Design Improvements in Laparoscopic System Optimize Unit for OR Use

KMC Systems lent its manufacturing and engineering expertise to the improvement of a minimally invasive system

June 28, 2010

3 Min Read
Design Improvements in Laparoscopic System Optimize Unit for OR Use

The AirSeal DPS 1000 benefited from KMC Systems' engineering input to reduce the unit's size.

Recognizing the industry's desire for advanced laparoscopic tools, SurgiQuest Inc. (Orange, CT) developed the AirSeal DPS 1000 bladeless optical trocar and cannula system. The patented system employs a single trocar incision in contrast to the three or four trocars used in traditional laparoscopic surgery. It also provides unobstructed access to the abdominal cavity without losing intra-abdominal pressure, thereby enabling surgeons to place a scope and multiple laparoscopic devices through a single port.

As a result of these features, the device allows for better visibility, greater control, and easier access to the abdominal cavity, according to SurgiQuest. In turn, the product facilitates a speedy recovery, coupled with the promise of less pain and better cosmesis resulting from the use of a single incision.  

Creating such a complex minimally invasive system required maximum effort, however. SurgiQuest developed the product to the breadboard stage before seeking out a contract manufacturer. Together, KMC Systems (Merrimack, NH), a provider of engineering and manufacturing services, and SurgiQuest were able to come up with creative solutions to challenges that arose during development of the DPS 1000 system--specifically a needed reduction in the unit's noise and size.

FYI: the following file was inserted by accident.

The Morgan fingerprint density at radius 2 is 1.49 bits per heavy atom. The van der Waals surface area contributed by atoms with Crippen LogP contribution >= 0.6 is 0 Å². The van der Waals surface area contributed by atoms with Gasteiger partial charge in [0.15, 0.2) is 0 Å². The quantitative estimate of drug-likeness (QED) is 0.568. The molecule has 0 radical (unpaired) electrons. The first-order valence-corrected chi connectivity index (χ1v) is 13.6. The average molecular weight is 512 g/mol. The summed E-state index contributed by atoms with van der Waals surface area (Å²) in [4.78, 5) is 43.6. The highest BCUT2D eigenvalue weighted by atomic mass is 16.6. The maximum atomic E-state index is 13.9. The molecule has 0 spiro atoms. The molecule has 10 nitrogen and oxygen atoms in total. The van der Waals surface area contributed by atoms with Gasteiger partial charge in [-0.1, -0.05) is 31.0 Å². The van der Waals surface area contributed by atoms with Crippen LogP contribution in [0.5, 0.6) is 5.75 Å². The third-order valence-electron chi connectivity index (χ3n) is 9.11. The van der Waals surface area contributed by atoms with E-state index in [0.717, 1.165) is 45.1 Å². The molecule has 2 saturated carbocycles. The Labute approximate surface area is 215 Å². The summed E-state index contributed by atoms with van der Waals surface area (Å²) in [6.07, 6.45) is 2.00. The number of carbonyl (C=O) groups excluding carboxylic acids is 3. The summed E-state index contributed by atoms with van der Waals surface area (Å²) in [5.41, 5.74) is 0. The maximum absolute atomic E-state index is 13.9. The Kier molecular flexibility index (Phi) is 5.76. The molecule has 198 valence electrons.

Low noise was crucial to the success of the product, which is designed for use in the operating room (OR) environment. "The noise specifications for the DPS 1000 system were particularly challenging," recalls Dan Donovan, SurgiQuest senior director of operations. "One of the systems' major components is a pump used to recirculate gas and create the required operating pressures; pumps of this type are inherently noisy. In addition, increased system performance features were required after initial marketing feedback required a more-efficient recirculation system."

Because the pump was a necessary component and could therefore not be eliminated from the design, the companies incorporated noise dampening and natural frequency detuning techniques to reduce noise. "Vibration-isolation mounting methods were used to isolate the frequency transmission to the instrument case and structural elements. The utilization of different gas-flow geometries and volumes damped and detuned airflow-induced noise," explains Spencer Lovette, program manager, KMC Systems. "Pumps of this type also generate a fair amount of heat, so a balance of noise dampening material types and thicknesses--which act as an unwanted thermal insulator--with creative air cooling paths were required to achieve the specification levels."

In addition to minimizing noise and vibration, the companies also aimed to reduce the size of the system. They hoped to facilitate user acceptance of the unit by designing a compact system that could help to cut clutter and could fit in designated instrument racks in the OR suite. To do so, the companies applied creative packaging and engineering techniques to maximize internal space. Solutions such as replacing two small pumps with one larger one, using more-compact plumbing between components, and employing a custom manifold contributed to the reduction of the unit's size, according to Lovette.

Throughout development, engineers at KMC Systems and the project management and technical staff at SurgiQuest maintained close contact and met frequently to test the device and discuss challenges, solutions, and next steps. "The resolution of the initial size and noise challenges has allowed SurgiQuest to distribute the DPS 1000 system to the market with broad acceptance and success," Donovan concludes.

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